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Trouble With a Capital `S'

`WannagotoFloridawithmeandmyparents?'

(Page 3 of 3)



Did I mean on the floor? Before I had a chance to explain, he took a step back, got down on his hands and knees, and ... crawled under the desk. The spider, large as a man's hand, was right next to his face.

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``I don't see it,'' came his muffled words.

It was a little funny.

``Robert,'' I said, ``look to your left.''

He did - and could've kissed that spider.

You've never heard a boy scream so loud. ``Arrgghh!'' His head snapped back and banged against the desk. He threw the flip-flop up in the air, scrambled to his feet, and was gone. I looked back in the bedroom. Spider - also gone.

``Robert!'' I shouted from the upstairs porch. He was standing on the front lawn, bent over, catching his breath. ``Are you coming back inside?''

``NEVER!''

Only one thing to do: Get the landlord.

Robert said to him, ``Do you know that the largest spider in the world lives upstairs?''

His answer was like a sock in the stomach.

``It's lived there for years. Eats all the insects. Won't hurt you. Just stay away from it.''

Huh? That spider was crawling on me in the night.

``We don't care what it does,'' Robert told him. ``We're not going back up there until you get rid of it.''

But he wouldn't. After telling us to relax and go for a nice swim, he shut the door in our faces.

The trick that backfired

``Hey, what're you two twirps doing?''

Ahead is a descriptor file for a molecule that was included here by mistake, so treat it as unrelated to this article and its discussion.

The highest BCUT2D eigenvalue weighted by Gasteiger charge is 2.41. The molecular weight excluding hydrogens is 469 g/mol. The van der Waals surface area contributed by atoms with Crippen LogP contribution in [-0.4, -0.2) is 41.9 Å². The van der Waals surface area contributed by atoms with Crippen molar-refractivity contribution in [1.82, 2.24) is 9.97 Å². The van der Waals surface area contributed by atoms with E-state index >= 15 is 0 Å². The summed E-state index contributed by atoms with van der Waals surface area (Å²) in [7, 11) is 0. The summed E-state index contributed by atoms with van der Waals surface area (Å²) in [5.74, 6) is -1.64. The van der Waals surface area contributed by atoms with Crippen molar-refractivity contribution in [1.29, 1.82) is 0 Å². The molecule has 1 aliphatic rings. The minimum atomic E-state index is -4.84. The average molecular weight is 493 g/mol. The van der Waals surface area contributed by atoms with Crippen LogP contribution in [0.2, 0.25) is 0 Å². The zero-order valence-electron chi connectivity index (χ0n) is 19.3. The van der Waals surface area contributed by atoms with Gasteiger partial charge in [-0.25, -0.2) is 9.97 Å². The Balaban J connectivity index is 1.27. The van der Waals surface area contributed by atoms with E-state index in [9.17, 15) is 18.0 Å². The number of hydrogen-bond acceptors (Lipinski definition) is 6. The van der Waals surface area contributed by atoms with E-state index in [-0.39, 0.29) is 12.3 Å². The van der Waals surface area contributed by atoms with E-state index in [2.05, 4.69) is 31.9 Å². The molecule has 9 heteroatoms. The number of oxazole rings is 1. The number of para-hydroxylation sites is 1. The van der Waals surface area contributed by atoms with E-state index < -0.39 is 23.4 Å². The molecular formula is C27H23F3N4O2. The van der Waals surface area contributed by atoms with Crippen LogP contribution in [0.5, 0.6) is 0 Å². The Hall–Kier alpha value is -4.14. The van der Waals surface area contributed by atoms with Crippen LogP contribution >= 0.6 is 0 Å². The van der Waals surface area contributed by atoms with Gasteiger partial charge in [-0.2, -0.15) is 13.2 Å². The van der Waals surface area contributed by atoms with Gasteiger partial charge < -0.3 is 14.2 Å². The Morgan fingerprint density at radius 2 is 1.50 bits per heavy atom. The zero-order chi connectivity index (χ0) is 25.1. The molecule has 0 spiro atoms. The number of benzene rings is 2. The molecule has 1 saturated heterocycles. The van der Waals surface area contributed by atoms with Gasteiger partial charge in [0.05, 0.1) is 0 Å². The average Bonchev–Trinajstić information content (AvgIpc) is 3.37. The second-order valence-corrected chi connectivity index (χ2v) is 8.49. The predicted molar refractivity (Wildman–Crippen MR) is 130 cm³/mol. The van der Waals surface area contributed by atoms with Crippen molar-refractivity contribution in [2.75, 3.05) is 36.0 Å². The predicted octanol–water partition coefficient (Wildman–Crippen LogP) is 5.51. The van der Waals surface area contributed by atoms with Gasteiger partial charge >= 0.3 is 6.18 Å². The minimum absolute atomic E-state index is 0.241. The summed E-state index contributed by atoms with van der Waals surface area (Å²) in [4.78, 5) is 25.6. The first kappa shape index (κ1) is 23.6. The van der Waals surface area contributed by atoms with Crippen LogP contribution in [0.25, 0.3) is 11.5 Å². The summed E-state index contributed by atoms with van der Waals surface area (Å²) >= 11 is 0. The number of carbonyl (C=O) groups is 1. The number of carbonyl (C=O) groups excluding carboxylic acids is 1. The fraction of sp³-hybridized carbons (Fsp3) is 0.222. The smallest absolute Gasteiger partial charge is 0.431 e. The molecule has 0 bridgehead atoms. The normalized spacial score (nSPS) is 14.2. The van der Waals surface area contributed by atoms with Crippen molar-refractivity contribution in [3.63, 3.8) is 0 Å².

It was the puffers home from their morning tan.

``None of your....''

I shut Robert up by squeezing his arm - hard. ``Ouch!''

The look on my face had him puzzled. His two sisters, surprisingly cute in their bathing suits, were on their way up the stairs.

``I wouldn't go up there if I were you,'' I warned them.

They stopped. ``Why not?''

``Er, it's about the ... bedroom.''

``Bedroom!'' They looked ready to bite our noses off. ``If you two twirps were in our bedroom....'' Birdy began.

I cut her off. ``We were, but only because....''

``Did you touch anything?''

``Only the desk.''

``The desk! Our stuff's in that desk.''

The two of them were breathing fire.

``We only went through a few drawers,'' Robert said, catching on to what I was up to. About time.

``A few drawers!''

With that they ran up the stairs, beach towels flapping, all set to see what we'd gotten into. Robert and I, matching grins, sat on the bottom step and waited.

``Won't be long now,'' I said. ``Spider meets girls.''

``Hope so.''

The two of us started laughing and couldn't stop.

Then an upstairs door slammed. ``Is this what you were looking for ... twirps?''

Under the towel?

Birdy held the huge spider in her bare hand, its hairy legs sticking out between her fingers, running in the air. Running and running. Next to her Neecy's face was a snaggletooth smile.

Gross! Disgusting!

``Want to hold it, boys?'' The two of them - er, three - were on their way down now. I bounced up; so did Robert.

``Don't come near me!'' His voice was a squeak.

They kept on coming.

``Whatsa matter?'' Birdy said, as if she were talking to a baby. ``Scared of an itsy-bitsy spidee?''

She waved the thing in our faces. Robert bolted, backward, down the driveway and into the street. The sun made his earring sparkle. Then he turned and ran, shouting and waving his arms, faster than I'd ever seen him run before. Horns honked and people cheered.

``How about you?''

Birdy had her eyes on me.

``No, thanks,'' I told her, eyeing the spider. I wondered why it hadn't bitten her.

``Are you scared?''

Who me?

Closer they came, closer.

Like Robert, I turned and ran. Something sailed over my head - the ``spidee.'' Birdy'd thrown it like a discus, all the way across the street, to where it landed with a soft thud on the sandy beach. Was it hurt? No way. No crash landing was going to hurt that monster. The last any of us saw of it it was crawling toward the ocean. Good riddance!

``Wanna go swimming, anyone?''

`Kidspace' is a place on The Home Forum pages where kids can find stories that will tickle imaginations, entertain with a tall tale, explain how things work, or describe a real-life event. These articles will appear once or twice a month, always on Tuesday.